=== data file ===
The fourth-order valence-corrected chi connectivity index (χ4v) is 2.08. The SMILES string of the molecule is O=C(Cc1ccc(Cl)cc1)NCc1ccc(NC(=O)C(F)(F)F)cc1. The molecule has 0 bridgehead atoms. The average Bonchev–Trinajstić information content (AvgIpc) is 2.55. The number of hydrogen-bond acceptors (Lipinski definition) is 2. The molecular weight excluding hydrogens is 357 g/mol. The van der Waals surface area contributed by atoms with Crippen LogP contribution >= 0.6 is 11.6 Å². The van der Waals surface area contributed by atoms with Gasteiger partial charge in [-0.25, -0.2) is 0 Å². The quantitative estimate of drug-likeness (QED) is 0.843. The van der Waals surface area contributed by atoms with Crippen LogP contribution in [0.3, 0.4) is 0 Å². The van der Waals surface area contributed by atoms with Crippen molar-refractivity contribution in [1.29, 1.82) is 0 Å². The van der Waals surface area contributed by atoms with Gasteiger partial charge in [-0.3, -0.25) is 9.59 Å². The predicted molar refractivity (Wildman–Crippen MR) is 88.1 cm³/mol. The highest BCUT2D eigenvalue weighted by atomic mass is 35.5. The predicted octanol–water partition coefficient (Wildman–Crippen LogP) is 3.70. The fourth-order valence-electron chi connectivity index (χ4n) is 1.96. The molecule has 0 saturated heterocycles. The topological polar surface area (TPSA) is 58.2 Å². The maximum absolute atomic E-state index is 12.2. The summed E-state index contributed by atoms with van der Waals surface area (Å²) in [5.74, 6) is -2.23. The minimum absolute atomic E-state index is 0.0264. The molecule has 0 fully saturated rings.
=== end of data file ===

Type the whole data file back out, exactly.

The fourth-order valence-corrected chi connectivity index (χ4v) is 2.08. The SMILES string of the molecule is O=C(Cc1ccc(Cl)cc1)NCc1ccc(NC(=O)C(F)(F)F)cc1. The molecule has 0 bridgehead atoms. The average Bonchev–Trinajstić information content (AvgIpc) is 2.55. The number of hydrogen-bond acceptors (Lipinski definition) is 2. The molecular weight excluding hydrogens is 357 g/mol. The van der Waals surface area contributed by atoms with Crippen LogP contribution >= 0.6 is 11.6 Å². The van der Waals surface area contributed by atoms with Gasteiger partial charge in [-0.25, -0.2) is 0 Å². The quantitative estimate of drug-likeness (QED) is 0.843. The van der Waals surface area contributed by atoms with Crippen LogP contribution in [0.3, 0.4) is 0 Å². The van der Waals surface area contributed by atoms with Crippen molar-refractivity contribution in [1.29, 1.82) is 0 Å². The van der Waals surface area contributed by atoms with Gasteiger partial charge in [-0.3, -0.25) is 9.59 Å². The predicted molar refractivity (Wildman–Crippen MR) is 88.1 cm³/mol. The highest BCUT2D eigenvalue weighted by atomic mass is 35.5. The predicted octanol–water partition coefficient (Wildman–Crippen LogP) is 3.70. The fourth-order valence-electron chi connectivity index (χ4n) is 1.96. The molecule has 0 saturated heterocycles. The topological polar surface area (TPSA) is 58.2 Å². The maximum absolute atomic E-state index is 12.2. The summed E-state index contributed by atoms with van der Waals surface area (Å²) in [5.74, 6) is -2.23. The minimum absolute atomic E-state index is 0.0264. The molecule has 0 fully saturated rings.